SAR’s Academic Freedom Monitoring Project investigates and reports attacks on higher education with the aim of raising awareness, generating advocacy, and increasing protection for scholars, students, and academic communities. Learn more.

Date of Incident: November 17, 2017

Attack Types: Imprisonment

Institution(s):Marmara University

Region & Country:Western Asia | Turkey

New or Ongoing:New Incident

On November 17, 2017, Turkish authorities issued detention warrants for 42 current and former academic and administrative personnel from Marmara University, based on suspected connections to Fethullah Gulen, who authorities claim was responsible for a violent coup attempt on July 15, 2016. As of this report, 22 of the personnel named in the warrants have been detained.

Following the coup attempt, Turkish authorities declared a national state of emergency, which has been extended repeatedly. Authorities allege that members of a movement led by Mr. Gülen are behind the coup attempt, and have taken a range of actions against members of the higher education community (among others) which they claim are intended to identify those parties involved, and/or to eliminate the Gülen movement’s influence within Turkish institutions.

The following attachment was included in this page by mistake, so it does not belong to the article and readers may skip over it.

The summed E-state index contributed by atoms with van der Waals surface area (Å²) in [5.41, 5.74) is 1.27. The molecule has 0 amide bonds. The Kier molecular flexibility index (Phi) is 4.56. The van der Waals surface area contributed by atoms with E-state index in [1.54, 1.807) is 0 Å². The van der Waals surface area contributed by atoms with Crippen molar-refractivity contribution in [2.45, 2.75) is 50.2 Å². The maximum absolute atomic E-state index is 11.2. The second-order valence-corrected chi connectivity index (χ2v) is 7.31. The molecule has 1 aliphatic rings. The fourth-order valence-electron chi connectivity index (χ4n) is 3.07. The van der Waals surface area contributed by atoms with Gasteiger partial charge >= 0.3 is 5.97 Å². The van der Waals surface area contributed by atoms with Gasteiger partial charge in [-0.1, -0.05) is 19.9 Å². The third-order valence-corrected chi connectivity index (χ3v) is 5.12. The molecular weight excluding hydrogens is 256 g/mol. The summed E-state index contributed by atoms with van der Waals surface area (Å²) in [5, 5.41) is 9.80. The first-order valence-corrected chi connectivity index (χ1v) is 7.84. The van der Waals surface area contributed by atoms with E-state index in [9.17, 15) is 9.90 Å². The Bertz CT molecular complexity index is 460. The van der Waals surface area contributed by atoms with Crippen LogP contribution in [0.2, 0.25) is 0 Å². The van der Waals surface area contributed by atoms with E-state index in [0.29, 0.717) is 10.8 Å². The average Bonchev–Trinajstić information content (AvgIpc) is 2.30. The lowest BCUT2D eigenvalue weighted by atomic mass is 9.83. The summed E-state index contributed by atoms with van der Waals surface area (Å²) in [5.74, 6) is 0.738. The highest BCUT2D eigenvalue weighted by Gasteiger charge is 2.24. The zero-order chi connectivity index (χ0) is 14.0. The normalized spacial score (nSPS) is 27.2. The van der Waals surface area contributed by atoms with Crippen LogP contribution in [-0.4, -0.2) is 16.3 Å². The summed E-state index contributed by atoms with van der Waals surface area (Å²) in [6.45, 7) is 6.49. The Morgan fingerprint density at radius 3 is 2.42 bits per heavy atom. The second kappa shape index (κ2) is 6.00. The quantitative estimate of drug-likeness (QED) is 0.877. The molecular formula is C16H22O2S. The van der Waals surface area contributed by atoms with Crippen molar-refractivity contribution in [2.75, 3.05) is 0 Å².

In Istanbul, authorities issued warrants for 42 personnel from Marmara University, alleging that they had used ByLock, a smartphone application that authorities claim was used by organizers of the coup attempt; in addition, authorities alleged that the Marmara University personnel had opened accounts at Bank Asya, which was closed shortly after the coup attempt due to alleged connections to Mr. Gülen’s followers. On November 17, police detained 22 personnel during raids on their offices at the university. The status of the remaining 20 personnel is unknown.

Scholars at Risk is concerned about the arbitrary detention of and issuance of warrants for higher education personnel. While State authorities have a right to maintain order and respond to legitimate security concerns, such actions must comply with States’ human rights obligations, including those relating to freedom of association, due process, and academic freedom, which are protected by international human rights instruments including the Universal Declaration of Human Rights and the International Covenant on Civil and Political Rights, to which Turkey is a party. In addition to the harm to the immediate victims, such incidents have a chilling effect on academic freedom and undermine democratic society generally.